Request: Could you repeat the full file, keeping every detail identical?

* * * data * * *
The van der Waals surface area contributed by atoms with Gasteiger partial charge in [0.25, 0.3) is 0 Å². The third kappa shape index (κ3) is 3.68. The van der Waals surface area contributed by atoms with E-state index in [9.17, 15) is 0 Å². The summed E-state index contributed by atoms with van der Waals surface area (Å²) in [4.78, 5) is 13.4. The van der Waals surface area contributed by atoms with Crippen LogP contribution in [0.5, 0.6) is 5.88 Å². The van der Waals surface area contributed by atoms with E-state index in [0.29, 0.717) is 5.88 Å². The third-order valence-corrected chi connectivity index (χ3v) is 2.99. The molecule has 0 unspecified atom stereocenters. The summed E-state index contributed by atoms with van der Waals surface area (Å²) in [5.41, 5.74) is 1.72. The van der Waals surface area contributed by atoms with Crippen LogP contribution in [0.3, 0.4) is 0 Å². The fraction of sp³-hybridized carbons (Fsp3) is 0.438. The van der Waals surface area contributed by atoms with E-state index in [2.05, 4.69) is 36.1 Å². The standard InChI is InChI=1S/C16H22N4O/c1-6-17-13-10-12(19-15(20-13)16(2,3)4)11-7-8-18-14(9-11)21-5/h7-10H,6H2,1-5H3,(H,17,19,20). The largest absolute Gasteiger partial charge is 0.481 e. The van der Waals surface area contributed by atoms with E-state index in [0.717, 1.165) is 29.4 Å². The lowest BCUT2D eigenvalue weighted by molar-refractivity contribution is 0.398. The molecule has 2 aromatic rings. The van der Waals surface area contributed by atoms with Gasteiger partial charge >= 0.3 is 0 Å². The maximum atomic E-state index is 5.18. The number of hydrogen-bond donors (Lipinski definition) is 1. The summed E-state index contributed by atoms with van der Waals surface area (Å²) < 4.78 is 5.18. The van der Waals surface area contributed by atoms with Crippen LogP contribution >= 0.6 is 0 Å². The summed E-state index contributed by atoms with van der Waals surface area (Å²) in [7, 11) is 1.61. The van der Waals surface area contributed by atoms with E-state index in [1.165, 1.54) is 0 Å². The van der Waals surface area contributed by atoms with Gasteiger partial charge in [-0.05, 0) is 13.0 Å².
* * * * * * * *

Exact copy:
The van der Waals surface area contributed by atoms with Gasteiger partial charge in [0.25, 0.3) is 0 Å². The third kappa shape index (κ3) is 3.68. The van der Waals surface area contributed by atoms with E-state index in [9.17, 15) is 0 Å². The summed E-state index contributed by atoms with van der Waals surface area (Å²) in [4.78, 5) is 13.4. The van der Waals surface area contributed by atoms with Crippen LogP contribution in [0.5, 0.6) is 5.88 Å². The van der Waals surface area contributed by atoms with E-state index in [0.29, 0.717) is 5.88 Å². The third-order valence-corrected chi connectivity index (χ3v) is 2.99. The molecule has 0 unspecified atom stereocenters. The summed E-state index contributed by atoms with van der Waals surface area (Å²) in [5.41, 5.74) is 1.72. The van der Waals surface area contributed by atoms with Crippen LogP contribution in [0.3, 0.4) is 0 Å². The fraction of sp³-hybridized carbons (Fsp3) is 0.438. The van der Waals surface area contributed by atoms with E-state index in [2.05, 4.69) is 36.1 Å². The standard InChI is InChI=1S/C16H22N4O/c1-6-17-13-10-12(19-15(20-13)16(2,3)4)11-7-8-18-14(9-11)21-5/h7-10H,6H2,1-5H3,(H,17,19,20). The largest absolute Gasteiger partial charge is 0.481 e. The van der Waals surface area contributed by atoms with E-state index in [0.717, 1.165) is 29.4 Å². The lowest BCUT2D eigenvalue weighted by molar-refractivity contribution is 0.398. The molecule has 2 aromatic rings. The van der Waals surface area contributed by atoms with Gasteiger partial charge >= 0.3 is 0 Å². The maximum atomic E-state index is 5.18. The number of hydrogen-bond donors (Lipinski definition) is 1. The summed E-state index contributed by atoms with van der Waals surface area (Å²) < 4.78 is 5.18. The van der Waals surface area contributed by atoms with Crippen LogP contribution >= 0.6 is 0 Å². The summed E-state index contributed by atoms with van der Waals surface area (Å²) in [7, 11) is 1.61. The van der Waals surface area contributed by atoms with E-state index in [1.165, 1.54) is 0 Å². The van der Waals surface area contributed by atoms with Gasteiger partial charge in [-0.05, 0) is 13.0 Å².